My Turn

Story published: 01-29-2014 • Print ArticleE-mail Story to a Friend

A lot of knowledge can be gained from ‘old-timers’

By Virginia Manuel

It’s no secret I love talking to the “old timers”.  Lately most of the talk has been about the weather and how cold it has been and the inch or two of snow we got.  The schools and some businesses have been closed but in times past it wasn’t like that at all. The old timers tell me it was a lot colder, lasted longer and there was a lot more snow. It would start snowing in November and wouldn’t quit until March.  Sometimes we wouldn’t see the ground until spring. 

One fellow told me he had to walk to the old Doe Valley School and it was uphill both ways.  Another person told me about walking about a mile down the creek to the Ackerson Creek School. There were no buses in those days. In the school there were eight grades, one room, one teacher, and a potbellied stove. The snow would be as high as the fence posts. They would skate on the frozen creek all the way to school and another told me about her brother carrying her on his back to school through the deep snow.

We talked about the big snow in the early sixties; school was out the whole month of January. It just kept snowing and snowing until the snow was so deep you couldn’t see the fence posts.  A gentleman told me over on Dry Hill the wind blew so hard there were forty to fifty foot snowdrifts and it got so cold the snow froze so hard he and his brother walked across the fields on the frozen snow to the general store.

I remember that winter also; the snow was so deep even the mailman couldn’t get up our holler. He left the important mail with the lady near the highway. After about a week or so the man next door put an old blade on his tractor and tried to blade the road. When he got to the highway he picked up the mail and delivered it up the holler. It was a roundabout way of getting mail but the mail did go through.  Mail delivery like that would never happen today.

One man told me he had just been to the grocery store to buy bread and milk. He remembered talking to his uncle when he was just a boy, the uncle told him “Mark my words, son, one of these days you will be paying a dollar for a loaf of bread.” He said he thought of that when a loaf of bread that day cost him $3.50.  His uncle also said he would pay upwards of $100 for a good pair of shoes.  Today you can’t buy a pair of tennis shoes for $100.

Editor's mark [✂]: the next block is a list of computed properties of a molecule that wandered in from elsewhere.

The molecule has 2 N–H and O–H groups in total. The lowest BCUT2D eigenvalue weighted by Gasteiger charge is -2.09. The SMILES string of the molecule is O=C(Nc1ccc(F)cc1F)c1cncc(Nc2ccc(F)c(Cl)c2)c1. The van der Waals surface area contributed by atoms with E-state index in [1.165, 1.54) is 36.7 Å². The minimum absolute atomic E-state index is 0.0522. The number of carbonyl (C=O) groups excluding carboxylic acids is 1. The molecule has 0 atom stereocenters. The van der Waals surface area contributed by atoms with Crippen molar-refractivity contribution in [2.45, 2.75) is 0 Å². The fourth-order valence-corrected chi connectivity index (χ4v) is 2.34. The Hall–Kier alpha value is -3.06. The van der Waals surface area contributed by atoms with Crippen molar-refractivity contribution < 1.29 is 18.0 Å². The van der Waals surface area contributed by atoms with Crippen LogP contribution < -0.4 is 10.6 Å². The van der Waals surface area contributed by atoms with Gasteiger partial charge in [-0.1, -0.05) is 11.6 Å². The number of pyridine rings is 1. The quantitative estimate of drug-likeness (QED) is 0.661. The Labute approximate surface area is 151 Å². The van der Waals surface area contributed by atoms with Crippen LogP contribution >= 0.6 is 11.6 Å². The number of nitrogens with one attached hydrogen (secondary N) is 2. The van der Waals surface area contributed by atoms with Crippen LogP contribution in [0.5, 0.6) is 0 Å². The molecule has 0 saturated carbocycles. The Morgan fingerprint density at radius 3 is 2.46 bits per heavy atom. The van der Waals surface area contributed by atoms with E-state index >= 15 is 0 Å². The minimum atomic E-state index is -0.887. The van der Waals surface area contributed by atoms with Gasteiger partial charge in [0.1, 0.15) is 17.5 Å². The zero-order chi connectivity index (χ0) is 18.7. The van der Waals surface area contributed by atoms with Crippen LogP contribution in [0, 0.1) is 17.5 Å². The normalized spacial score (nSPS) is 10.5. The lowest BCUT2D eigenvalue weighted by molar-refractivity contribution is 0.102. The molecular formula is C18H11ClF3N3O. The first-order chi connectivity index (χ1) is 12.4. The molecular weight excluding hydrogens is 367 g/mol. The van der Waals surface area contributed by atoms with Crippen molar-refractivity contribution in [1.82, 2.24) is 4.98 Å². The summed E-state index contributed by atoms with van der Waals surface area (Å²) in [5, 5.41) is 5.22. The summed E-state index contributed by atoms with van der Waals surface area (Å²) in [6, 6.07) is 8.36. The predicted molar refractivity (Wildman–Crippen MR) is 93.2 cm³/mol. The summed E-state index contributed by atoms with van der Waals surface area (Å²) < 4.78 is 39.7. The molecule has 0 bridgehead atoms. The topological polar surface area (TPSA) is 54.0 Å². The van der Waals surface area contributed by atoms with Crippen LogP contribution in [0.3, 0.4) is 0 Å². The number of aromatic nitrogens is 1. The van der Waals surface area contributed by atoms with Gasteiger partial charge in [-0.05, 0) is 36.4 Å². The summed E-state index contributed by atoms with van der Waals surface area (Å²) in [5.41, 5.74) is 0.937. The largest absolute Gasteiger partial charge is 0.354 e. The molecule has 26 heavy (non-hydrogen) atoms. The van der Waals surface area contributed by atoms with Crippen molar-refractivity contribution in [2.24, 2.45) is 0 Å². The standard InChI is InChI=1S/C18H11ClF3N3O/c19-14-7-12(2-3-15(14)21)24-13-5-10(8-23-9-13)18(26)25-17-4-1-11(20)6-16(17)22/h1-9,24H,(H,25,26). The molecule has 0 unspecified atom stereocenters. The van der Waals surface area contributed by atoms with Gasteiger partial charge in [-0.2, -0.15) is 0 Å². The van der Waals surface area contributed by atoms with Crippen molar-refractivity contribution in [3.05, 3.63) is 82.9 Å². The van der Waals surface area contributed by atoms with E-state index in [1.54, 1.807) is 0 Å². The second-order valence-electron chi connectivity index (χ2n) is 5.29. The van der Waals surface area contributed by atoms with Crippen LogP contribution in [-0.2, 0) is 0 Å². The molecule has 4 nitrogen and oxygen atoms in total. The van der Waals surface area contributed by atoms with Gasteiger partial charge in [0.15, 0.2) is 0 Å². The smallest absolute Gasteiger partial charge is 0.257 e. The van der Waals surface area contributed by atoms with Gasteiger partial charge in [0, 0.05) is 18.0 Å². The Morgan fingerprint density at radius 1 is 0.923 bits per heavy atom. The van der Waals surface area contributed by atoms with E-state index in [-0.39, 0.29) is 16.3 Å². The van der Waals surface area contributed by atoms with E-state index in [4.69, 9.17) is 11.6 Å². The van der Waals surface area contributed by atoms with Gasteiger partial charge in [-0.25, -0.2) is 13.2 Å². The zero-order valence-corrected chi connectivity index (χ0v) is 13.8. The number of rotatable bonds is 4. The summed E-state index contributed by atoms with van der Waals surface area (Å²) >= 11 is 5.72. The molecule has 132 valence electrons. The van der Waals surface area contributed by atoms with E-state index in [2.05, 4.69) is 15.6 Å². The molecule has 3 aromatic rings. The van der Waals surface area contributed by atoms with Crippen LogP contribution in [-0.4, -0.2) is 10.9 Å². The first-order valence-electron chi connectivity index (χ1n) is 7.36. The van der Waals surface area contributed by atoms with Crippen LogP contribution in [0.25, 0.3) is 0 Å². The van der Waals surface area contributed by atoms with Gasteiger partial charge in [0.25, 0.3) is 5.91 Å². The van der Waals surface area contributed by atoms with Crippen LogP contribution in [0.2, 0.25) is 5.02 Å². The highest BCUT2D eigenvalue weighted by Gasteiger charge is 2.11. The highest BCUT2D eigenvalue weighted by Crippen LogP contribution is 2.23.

One “old timer” said his dad told him in 1917 Beaverdam Creek in Shady Valley froze so hard you could drive a team of horses and a sled all the way up it.  In the spring when it started to thaw the ice floating down the creek washed out all the railroad trestles between Shady Valley and Damascus Virginia.

When I asked about food, a lady told me “My mother always kept vegetables in a hole in the ground.  When it came a fair day she would go out and dig in the hole for potatoes, cabbage, and turnips and we would have a fine meal.”  She told they always had hogs to kill and there was hog meat to eat.  Her dad would sell the hams to get money to buy sugar and coffee and to pay property taxes.  “Sometimes we would get down to eating just side meat and the way Mama fried it, well, it just tasted plum good,” she said.

Another of the “old timers” told me a story about a man and his mule he called “Old Kate” but that is a story for another time.  Talking to the old timers brings back many memories and warms up these snowy cold days as we sit and wait for the January thaw.